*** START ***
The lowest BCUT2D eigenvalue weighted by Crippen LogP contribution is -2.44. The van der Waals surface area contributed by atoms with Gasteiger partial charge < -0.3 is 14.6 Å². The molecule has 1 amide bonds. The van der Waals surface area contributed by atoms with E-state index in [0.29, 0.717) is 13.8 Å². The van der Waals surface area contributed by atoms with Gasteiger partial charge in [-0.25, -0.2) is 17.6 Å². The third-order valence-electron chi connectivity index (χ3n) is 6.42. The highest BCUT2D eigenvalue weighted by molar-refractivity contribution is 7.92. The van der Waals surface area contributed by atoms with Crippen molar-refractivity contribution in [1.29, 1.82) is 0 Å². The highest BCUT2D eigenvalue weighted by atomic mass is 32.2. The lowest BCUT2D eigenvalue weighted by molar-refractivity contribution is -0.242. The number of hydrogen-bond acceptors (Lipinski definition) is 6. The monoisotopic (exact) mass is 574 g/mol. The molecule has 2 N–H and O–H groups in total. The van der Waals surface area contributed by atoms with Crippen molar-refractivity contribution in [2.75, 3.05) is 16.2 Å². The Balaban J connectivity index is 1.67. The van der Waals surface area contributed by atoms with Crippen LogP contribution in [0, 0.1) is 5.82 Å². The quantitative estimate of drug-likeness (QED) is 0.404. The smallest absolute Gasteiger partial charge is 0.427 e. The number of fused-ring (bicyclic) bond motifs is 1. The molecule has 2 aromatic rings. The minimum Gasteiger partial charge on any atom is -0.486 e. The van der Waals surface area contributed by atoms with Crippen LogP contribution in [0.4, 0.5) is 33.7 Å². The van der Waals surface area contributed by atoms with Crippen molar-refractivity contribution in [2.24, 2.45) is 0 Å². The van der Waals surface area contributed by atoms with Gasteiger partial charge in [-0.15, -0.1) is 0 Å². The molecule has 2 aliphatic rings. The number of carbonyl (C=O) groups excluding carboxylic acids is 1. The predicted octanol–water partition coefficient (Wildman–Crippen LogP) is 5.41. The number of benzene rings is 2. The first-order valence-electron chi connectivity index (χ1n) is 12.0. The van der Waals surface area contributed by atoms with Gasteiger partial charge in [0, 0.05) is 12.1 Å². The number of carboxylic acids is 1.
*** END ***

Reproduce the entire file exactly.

The lowest BCUT2D eigenvalue weighted by Crippen LogP contribution is -2.44. The van der Waals surface area contributed by atoms with Gasteiger partial charge < -0.3 is 14.6 Å². The molecule has 1 amide bonds. The van der Waals surface area contributed by atoms with E-state index in [0.29, 0.717) is 13.8 Å². The van der Waals surface area contributed by atoms with Gasteiger partial charge in [-0.25, -0.2) is 17.6 Å². The third-order valence-electron chi connectivity index (χ3n) is 6.42. The highest BCUT2D eigenvalue weighted by molar-refractivity contribution is 7.92. The van der Waals surface area contributed by atoms with Crippen molar-refractivity contribution in [1.29, 1.82) is 0 Å². The highest BCUT2D eigenvalue weighted by atomic mass is 32.2. The lowest BCUT2D eigenvalue weighted by molar-refractivity contribution is -0.242. The number of hydrogen-bond acceptors (Lipinski definition) is 6. The monoisotopic (exact) mass is 574 g/mol. The molecule has 2 N–H and O–H groups in total. The van der Waals surface area contributed by atoms with Crippen molar-refractivity contribution in [2.75, 3.05) is 16.2 Å². The Balaban J connectivity index is 1.67. The van der Waals surface area contributed by atoms with Crippen LogP contribution in [0, 0.1) is 5.82 Å². The quantitative estimate of drug-likeness (QED) is 0.404. The smallest absolute Gasteiger partial charge is 0.427 e. The number of fused-ring (bicyclic) bond motifs is 1. The molecule has 2 aromatic rings. The minimum Gasteiger partial charge on any atom is -0.486 e. The van der Waals surface area contributed by atoms with Crippen LogP contribution in [0.4, 0.5) is 33.7 Å². The van der Waals surface area contributed by atoms with Crippen molar-refractivity contribution in [2.24, 2.45) is 0 Å². The van der Waals surface area contributed by atoms with Gasteiger partial charge in [-0.15, -0.1) is 0 Å². The molecule has 2 aliphatic rings. The number of carbonyl (C=O) groups excluding carboxylic acids is 1. The predicted octanol–water partition coefficient (Wildman–Crippen LogP) is 5.41. The number of benzene rings is 2. The first-order valence-electron chi connectivity index (χ1n) is 12.0. The van der Waals surface area contributed by atoms with Gasteiger partial charge in [0, 0.05) is 12.1 Å². The number of carboxylic acids is 1.